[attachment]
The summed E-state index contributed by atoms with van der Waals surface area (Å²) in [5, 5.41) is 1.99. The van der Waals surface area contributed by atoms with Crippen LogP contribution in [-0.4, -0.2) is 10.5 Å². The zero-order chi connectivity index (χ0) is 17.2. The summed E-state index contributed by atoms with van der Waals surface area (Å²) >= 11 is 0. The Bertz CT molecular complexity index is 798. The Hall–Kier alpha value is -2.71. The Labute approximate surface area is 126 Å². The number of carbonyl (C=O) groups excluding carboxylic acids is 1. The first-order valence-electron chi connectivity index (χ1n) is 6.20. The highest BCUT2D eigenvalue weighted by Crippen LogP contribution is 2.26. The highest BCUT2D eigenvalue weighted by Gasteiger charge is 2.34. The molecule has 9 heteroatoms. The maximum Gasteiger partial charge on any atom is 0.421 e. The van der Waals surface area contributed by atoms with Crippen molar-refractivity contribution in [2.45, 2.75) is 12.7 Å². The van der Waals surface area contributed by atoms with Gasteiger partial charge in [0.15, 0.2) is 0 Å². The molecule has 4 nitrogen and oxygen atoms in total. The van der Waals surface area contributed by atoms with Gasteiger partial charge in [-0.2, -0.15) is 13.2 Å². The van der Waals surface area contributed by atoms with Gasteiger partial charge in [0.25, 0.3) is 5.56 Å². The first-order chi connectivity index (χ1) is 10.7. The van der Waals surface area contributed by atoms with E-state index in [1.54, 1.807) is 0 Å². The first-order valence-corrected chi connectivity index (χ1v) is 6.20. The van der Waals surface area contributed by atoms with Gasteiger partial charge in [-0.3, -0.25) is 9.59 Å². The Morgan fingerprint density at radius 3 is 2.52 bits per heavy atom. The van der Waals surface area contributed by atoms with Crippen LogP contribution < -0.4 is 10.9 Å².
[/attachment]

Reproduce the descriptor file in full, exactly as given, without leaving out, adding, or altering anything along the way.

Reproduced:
The summed E-state index contributed by atoms with van der Waals surface area (Å²) in [5, 5.41) is 1.99. The van der Waals surface area contributed by atoms with Crippen LogP contribution in [-0.4, -0.2) is 10.5 Å². The zero-order chi connectivity index (χ0) is 17.2. The summed E-state index contributed by atoms with van der Waals surface area (Å²) >= 11 is 0. The Bertz CT molecular complexity index is 798. The Hall–Kier alpha value is -2.71. The Labute approximate surface area is 126 Å². The number of carbonyl (C=O) groups excluding carboxylic acids is 1. The first-order valence-electron chi connectivity index (χ1n) is 6.20. The highest BCUT2D eigenvalue weighted by Crippen LogP contribution is 2.26. The highest BCUT2D eigenvalue weighted by Gasteiger charge is 2.34. The molecule has 9 heteroatoms. The maximum Gasteiger partial charge on any atom is 0.421 e. The van der Waals surface area contributed by atoms with Crippen molar-refractivity contribution in [2.45, 2.75) is 12.7 Å². The van der Waals surface area contributed by atoms with Gasteiger partial charge in [0.15, 0.2) is 0 Å². The molecule has 4 nitrogen and oxygen atoms in total. The van der Waals surface area contributed by atoms with Gasteiger partial charge in [-0.2, -0.15) is 13.2 Å². The van der Waals surface area contributed by atoms with Gasteiger partial charge in [0.25, 0.3) is 5.56 Å². The first-order chi connectivity index (χ1) is 10.7. The van der Waals surface area contributed by atoms with E-state index in [1.54, 1.807) is 0 Å². The first-order valence-corrected chi connectivity index (χ1v) is 6.20. The van der Waals surface area contributed by atoms with Gasteiger partial charge in [-0.3, -0.25) is 9.59 Å². The Morgan fingerprint density at radius 3 is 2.52 bits per heavy atom. The van der Waals surface area contributed by atoms with Crippen LogP contribution < -0.4 is 10.9 Å².